finding GFP's mass

J. Arturo García-Horsman arturo.garcia-horsman at
Mon Apr 9 01:55:06 EST 2001

Frederic Langlois wrote:

> Hello.. I'm trying to figure out the different ways to calculate a protein's
> mass for an assignment. In this particular case I want to know the mass of
> the green fluorescent protein (GFP).
> 1) The first method I have used is the SDS-PAGE electrophoresis with the low
> range standard markers. I made a standard curve of the standards Rf value (Y
> axis) and the molecular weight (X axis). I extrapolated the GFP's mass using
> it's Rf value.
> 2) Then I searched many databanks and found GFP's amino acid sequence. I
> used this equation to find GFP's mass:
> mass = [(n1*molecular
> weight1)+(n2*mol.weight2)+...(n20*mol.weight20)]/[(n1+n2+...n20-1)*33g/mol]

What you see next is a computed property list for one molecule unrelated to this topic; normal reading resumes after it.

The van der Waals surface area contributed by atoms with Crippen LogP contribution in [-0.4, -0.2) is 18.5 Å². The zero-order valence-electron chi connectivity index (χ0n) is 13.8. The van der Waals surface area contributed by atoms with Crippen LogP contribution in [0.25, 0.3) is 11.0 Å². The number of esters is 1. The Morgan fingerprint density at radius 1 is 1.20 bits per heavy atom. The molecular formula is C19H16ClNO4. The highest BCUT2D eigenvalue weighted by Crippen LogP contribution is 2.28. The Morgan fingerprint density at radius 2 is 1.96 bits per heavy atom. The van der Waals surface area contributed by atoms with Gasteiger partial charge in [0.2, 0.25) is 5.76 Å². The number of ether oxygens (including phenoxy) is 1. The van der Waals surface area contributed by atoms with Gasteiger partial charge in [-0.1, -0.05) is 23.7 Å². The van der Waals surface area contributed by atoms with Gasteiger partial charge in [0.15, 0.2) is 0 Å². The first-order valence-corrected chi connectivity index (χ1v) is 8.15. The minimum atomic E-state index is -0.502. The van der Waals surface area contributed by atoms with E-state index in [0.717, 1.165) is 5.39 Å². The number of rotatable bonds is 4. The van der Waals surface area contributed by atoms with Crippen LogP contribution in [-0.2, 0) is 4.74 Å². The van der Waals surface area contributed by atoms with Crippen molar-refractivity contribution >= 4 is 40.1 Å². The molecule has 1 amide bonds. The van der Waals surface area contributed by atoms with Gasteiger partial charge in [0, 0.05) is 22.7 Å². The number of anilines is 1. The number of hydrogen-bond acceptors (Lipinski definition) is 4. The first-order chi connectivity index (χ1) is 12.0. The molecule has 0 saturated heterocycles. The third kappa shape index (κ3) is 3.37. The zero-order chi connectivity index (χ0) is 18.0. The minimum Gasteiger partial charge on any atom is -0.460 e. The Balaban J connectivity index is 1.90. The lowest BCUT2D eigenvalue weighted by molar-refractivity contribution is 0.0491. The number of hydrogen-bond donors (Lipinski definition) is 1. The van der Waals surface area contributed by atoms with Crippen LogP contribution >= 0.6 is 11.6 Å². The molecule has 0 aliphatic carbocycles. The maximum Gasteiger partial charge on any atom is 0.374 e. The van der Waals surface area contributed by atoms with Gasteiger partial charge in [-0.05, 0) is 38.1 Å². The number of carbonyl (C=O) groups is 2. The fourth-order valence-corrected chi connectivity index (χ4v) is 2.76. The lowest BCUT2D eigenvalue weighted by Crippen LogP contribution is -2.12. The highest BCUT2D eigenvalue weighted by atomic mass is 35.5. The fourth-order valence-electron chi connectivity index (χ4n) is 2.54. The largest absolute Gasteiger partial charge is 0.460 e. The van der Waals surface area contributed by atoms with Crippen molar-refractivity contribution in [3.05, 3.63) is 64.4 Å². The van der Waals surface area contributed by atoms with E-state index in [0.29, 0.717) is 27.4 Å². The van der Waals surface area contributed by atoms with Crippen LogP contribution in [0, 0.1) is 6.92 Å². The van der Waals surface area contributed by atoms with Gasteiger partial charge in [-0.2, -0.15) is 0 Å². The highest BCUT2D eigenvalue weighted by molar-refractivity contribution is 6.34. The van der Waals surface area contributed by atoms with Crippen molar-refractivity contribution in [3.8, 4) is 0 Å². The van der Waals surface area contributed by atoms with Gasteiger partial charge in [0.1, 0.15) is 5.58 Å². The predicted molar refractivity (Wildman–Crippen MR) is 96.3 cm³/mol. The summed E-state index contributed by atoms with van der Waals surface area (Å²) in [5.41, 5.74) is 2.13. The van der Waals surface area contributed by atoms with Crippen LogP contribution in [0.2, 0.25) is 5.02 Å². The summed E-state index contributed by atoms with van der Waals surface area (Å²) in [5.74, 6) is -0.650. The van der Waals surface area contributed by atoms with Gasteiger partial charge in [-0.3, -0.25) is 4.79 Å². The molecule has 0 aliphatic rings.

> where 1=glycin; 2 to 20= all the other amino acids
>       n=the sum of the amino acids of each kind
>       33g/mol=a water molecule's molecular weight (approximately)
> I substrated the water molecules that are "lost" when the peptidic bonds are
> made.
> I converted the molecular weight in Dalton units...
> 3) what are the other methods I can use to find the mass of this protein?
> Thanks in advance,
> Frederic Langlois

Hello Frederic,

You can just enter your protein sequence in any of the on-line available MW
calculators. For example in:
you just paste the sequence of your mature protein, or type the SWISS-PROT
and/or TrEMBL entrie for GFP and you will get the theoretical MW, which might be
very similar to the one you determined by SDS-PAGE, if the protein does not
contain any modification (sugars or lipid molecules attached, etc.).




Arturo Garcia-Horsman, Ph.D.
Research Specialist
Department of Pharmacology and Toxicology
University of Kuopio
Canthia, Harjulantie 1 A, 1. krs.
70210 Kuopio, Finland
Tel: +358-017-162422
Fax: +358-017-162424
E-mail: Arturo.Garcia-Horsman at

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